(long-term cutters cut into their skin like this on a regular basis without loss of consciousness)

The amount of blood loss you're talking about is going to be in the 30%-40% blood volume range, and that's *a lot* of blood, like half a gallon. This is where transfusions become necessary.

Once you're over 40%, then you've got your victim going into shock because there's not enough blood circulating to keep all the body functions going. The body puts itself into hibernation mode (aka, passing out) to conserve energy and survive.

Your guy would have to cut into the vein to bleed that much.

Also, once taken to the hospital and stabilized, his parents aren't going to be with him. He'll be on suicide watch in the psych ward. After a few days, they can see him, and they might get to visit him while he's unconscious in the ICU, but once he's lucid, doctors will want to talk to him without outside influences.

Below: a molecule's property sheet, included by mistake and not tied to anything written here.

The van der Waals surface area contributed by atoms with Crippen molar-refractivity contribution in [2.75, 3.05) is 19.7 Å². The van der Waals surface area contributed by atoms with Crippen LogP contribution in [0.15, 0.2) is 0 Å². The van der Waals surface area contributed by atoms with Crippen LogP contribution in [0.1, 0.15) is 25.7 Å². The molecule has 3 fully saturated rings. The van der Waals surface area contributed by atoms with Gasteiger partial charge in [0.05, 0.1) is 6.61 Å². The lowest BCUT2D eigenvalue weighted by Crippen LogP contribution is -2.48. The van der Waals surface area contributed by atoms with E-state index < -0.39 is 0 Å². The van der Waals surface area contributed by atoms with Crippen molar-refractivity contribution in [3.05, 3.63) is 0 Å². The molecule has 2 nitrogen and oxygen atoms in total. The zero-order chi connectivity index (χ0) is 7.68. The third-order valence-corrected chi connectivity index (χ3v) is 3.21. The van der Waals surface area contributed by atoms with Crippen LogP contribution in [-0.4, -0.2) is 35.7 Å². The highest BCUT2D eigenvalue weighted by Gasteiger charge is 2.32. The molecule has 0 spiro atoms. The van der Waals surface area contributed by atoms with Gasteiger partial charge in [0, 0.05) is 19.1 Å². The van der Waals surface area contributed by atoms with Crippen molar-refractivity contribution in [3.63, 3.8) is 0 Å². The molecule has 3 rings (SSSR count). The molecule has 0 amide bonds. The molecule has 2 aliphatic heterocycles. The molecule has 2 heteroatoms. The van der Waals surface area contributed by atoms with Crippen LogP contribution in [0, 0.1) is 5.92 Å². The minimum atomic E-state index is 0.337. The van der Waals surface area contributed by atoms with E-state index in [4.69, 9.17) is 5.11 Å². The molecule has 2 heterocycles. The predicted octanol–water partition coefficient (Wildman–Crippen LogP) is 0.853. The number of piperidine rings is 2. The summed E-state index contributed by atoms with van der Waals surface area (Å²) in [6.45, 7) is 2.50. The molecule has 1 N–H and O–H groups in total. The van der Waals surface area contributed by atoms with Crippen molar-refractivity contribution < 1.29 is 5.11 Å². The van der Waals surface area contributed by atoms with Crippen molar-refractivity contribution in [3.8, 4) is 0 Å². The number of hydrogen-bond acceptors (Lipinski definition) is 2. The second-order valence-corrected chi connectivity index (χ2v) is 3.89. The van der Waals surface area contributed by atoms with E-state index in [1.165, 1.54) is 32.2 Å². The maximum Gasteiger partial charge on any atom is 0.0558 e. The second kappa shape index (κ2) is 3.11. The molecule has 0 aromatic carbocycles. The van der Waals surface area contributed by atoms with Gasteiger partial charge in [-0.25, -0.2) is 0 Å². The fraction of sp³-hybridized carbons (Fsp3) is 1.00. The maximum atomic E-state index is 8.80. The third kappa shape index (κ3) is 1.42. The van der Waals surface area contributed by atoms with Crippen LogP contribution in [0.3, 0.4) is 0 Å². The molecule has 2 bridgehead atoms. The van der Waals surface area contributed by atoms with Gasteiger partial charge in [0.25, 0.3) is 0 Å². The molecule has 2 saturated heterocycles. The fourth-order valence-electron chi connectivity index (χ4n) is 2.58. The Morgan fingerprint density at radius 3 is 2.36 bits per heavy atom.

cornflake
08-29-2017, 10:46 PM
Pardon this morbid post, but there's something I really need to know for my story. One of my characters (male, 17) tries to kill himself by slitting his wrists in the bathtub (I warned you).

So not morbid compared to so much asked here, heh. Also, you know that's really, really hard to do and a kind of fiction-y way to attempt to kill oneself, yes? I mean people do it in fiction, and people certainly have done it irl, but it's very unlikely to be successful. Slitting wrists horizontally (I suppose that depends on the way someone is holding his or her arm -- parallel to the bottoms of the fingers or palm) won't kill you, almost certainly. It will do very little but hurt. Cutting the other way, parallel to the forearm itself, is a better bet, but you have to hit the blood vessels and it's harder to do than you'd think, and said vessels aren't super large.